Sometimes I find it hard to stay motivated. In a world that seems to be full of people doing significant things, I feel profoundly mediocre. It feels like it’s not worth attempting anything because it will either go badly or just won’t matter. And this mood can infect my Christian life: “Nobody would be interested in my testimony. What I have to say doesn’t matter. I can’t even get control of my sinfulness.”
I’m distracted and moody, emotional and lazy. I catch myself in all manner of behaviours that need to be repented of and set aside, and so I feel lost and in a mess. I turn to my Christian community and my trusted friends, and they keep me grounded and supported… but when the phone call ends or the text chat stops, those feelings can creep back in. The encouragement, while wonderful, doesn’t last.
The obvious solution is to go to the Bible, which has more lasting encouragement. But, when you’re in that state, it can be hard to look at Jesus and not feel smaller. If our confidence and energy are low, we may look to the author and perfecter of our faith and feel insignificant instead of energized.
However, there is a promise in the Bible for these times:
Therefore, since we are surrounded by so great a cloud of witnesses, let us also lay aside every weight, and sin which clings so closely, and let us run with endurance the race that is set before us, looking to Jesus, the founder and perfecter of our faith. (Heb 12:1-2a)
We often focus on the bit about laying aside our sins because, as humans, we tend to err on the side of the things that clearly tell us what we’re supposed to do. But the promise that I think is equally important is the “cloud of witnesses”.
Hebrews 11 gives a list of these witnesses who lived by faith. At first sight they are intimidating: Abel, Enoch, Noah, Abraham, Sarah, Isaac, Jacob, Joseph, Moses and Rahab. Then judges, prophets and David himself. Great; a list of witnesses to remind me how horribly under par my life is!
But look again. These witnesses were not perfect—far from it. They were murderers (Exod 2:11-14), prostitutes (Josh 2:1), drunkards (Gen 9:20-21), liars and swindlers (Gen 27:5-29). All the judges fell short in some way: Gideon led the people into idol worship; Samson was disobedient in the specific areas of life that he was meant to keep holy; Samuel tried to make the office of priest into a hereditary throne. Even David did some ghastly things, like stealing another man’s wife and having him murdered. These people are not the picture-perfect witnesses that you might assume.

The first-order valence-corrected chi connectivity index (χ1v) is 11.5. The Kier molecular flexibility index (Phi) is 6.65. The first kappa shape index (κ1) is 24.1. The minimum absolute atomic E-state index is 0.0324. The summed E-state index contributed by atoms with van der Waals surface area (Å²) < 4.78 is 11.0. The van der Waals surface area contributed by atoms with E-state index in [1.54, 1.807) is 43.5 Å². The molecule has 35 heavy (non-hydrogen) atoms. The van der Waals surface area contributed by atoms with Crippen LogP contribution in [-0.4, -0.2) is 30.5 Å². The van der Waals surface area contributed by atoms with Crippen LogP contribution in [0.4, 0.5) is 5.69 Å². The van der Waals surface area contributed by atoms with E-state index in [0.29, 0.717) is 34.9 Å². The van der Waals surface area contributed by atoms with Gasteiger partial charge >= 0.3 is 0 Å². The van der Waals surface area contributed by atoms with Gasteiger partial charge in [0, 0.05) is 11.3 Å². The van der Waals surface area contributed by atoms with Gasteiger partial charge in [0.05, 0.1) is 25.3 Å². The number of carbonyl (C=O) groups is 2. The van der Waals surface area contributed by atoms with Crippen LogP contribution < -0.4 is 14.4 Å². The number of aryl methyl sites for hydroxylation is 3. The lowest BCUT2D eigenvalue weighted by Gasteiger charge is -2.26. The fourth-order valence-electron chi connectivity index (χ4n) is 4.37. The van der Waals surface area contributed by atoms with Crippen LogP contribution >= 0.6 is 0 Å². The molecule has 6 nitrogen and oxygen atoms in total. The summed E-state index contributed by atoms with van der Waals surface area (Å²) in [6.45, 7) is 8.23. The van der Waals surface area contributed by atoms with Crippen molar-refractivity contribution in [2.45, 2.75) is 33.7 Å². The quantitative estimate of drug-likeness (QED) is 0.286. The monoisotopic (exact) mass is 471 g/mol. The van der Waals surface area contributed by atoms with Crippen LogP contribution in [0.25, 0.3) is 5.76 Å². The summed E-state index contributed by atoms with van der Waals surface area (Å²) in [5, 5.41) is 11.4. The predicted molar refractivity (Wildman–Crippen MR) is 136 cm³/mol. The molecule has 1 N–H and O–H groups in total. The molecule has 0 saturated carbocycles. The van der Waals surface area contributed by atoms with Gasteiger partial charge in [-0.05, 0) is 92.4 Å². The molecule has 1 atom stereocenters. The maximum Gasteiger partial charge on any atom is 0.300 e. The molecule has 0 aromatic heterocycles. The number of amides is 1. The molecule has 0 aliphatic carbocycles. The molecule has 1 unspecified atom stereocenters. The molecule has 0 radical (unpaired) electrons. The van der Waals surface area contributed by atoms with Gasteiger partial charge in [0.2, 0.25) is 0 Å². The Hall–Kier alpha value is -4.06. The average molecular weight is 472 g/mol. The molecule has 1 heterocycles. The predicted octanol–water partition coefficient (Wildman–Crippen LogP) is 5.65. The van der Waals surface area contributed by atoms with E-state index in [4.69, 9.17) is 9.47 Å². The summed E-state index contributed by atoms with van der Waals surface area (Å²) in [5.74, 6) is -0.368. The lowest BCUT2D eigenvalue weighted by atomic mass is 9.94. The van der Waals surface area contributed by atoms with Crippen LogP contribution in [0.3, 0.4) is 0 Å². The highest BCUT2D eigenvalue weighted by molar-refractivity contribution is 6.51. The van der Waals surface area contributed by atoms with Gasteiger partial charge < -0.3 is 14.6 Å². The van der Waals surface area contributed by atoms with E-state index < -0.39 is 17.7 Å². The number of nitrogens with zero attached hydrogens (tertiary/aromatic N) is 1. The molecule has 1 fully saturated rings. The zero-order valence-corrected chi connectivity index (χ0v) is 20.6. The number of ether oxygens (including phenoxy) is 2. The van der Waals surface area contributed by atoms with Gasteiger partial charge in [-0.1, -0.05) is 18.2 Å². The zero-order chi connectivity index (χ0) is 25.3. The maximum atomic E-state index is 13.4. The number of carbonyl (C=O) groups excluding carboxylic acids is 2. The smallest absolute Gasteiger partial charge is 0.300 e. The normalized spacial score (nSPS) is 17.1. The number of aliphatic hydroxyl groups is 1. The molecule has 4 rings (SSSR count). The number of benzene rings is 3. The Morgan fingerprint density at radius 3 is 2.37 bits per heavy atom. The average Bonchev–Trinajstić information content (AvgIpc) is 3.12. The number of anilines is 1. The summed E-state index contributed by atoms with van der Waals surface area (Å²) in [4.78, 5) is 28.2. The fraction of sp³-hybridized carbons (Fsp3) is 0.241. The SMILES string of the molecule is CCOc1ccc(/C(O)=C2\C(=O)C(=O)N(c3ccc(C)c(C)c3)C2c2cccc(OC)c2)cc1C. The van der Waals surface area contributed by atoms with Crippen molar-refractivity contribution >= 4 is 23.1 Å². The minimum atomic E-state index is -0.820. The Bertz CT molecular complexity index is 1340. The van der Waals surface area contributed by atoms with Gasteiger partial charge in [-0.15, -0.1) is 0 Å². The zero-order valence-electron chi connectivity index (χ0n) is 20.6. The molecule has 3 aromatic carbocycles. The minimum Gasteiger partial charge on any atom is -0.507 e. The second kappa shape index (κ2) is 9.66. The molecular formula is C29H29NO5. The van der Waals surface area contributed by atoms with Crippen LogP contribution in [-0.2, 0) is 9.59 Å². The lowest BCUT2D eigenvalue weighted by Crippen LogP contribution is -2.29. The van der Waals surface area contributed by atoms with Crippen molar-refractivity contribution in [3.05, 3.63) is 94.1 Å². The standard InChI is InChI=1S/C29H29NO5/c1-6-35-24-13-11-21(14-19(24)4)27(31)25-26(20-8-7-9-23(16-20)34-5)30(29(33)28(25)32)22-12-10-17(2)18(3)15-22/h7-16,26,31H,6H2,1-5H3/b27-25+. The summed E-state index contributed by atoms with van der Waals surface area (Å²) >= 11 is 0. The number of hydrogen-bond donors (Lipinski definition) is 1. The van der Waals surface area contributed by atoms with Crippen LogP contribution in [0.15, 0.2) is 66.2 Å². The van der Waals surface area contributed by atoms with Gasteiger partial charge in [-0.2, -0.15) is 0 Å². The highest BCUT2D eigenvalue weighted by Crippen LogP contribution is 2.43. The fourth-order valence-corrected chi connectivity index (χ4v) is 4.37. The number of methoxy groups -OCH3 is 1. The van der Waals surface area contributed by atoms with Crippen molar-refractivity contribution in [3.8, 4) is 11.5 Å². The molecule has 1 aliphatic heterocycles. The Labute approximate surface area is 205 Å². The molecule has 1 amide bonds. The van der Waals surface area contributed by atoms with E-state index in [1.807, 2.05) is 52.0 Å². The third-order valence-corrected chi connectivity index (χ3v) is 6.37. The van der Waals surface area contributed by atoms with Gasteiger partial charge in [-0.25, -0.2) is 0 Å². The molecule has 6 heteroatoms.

And then there are other witnesses mentioned—the tortured, the flogged, the imprisoned, the persecuted, the destitute—all mistreated for the sake of their faith. This is not a list of superheros; this is a list of normal people who struggled but who rose to the occasion on the strength of God.
Now, we might read ‘cloud’ and envision fluffy bundles in a blue sky, but instead think of a host beyond counting, like the many droplets it takes to make a mist. This “cloud of witnesses” is a wave of people. It reminds me of those blockbuster movies where a computer-generated army spills like a tsunami over the hills. Imagine all these people who have come before us, flawed and as broken as they are. Imagine they are shoulder to shoulder with us. What does that tell us? It tells us we are not alone. We are not the first or only witness of Christ to struggle.
A cloud of perfect people might make me feel self-conscious, or be a barrier to believing that I could really be one of them. Or I might get totally off-track and try to earn my way into the group. But a cloud of faithful witnesses who are just like me—that sustains me. That motivates me. That makes me feel I can serve God despite my sinfulness. Because I have all these people standing with me, in whose lives God has already worked and through whom his plans were brought into effect, I know that I too can persevere to stand before God.
And truly, when we look at these witnesses and try to measure up, we are looking at them wrong. Those witnesses aren’t there because of who they are or what they did. They are there because of what their story tells us about God. We see God’s faithfulness through their lives. We see God’s grace. We see his mercy and love. We see God’s patience and his commitment to his people and his promises. We see God continue to work to provide support and protection for his people. For us.
God chose these people, not because they were perfect, but to demonstrate to them and us his character and purposes. Likewise, we can look to Christ and know that our story is not about us, but about him. We can take lasting comfort and solace in that truth, in those witnesses and in Jesus Christ. And then, even on the days when we get nothing right, we can reach for his forgiveness and hope, tighten our laces and run the race again tomorrow.
This article was originally published on Meet Me Where I Am, and has been edited and republished with permission.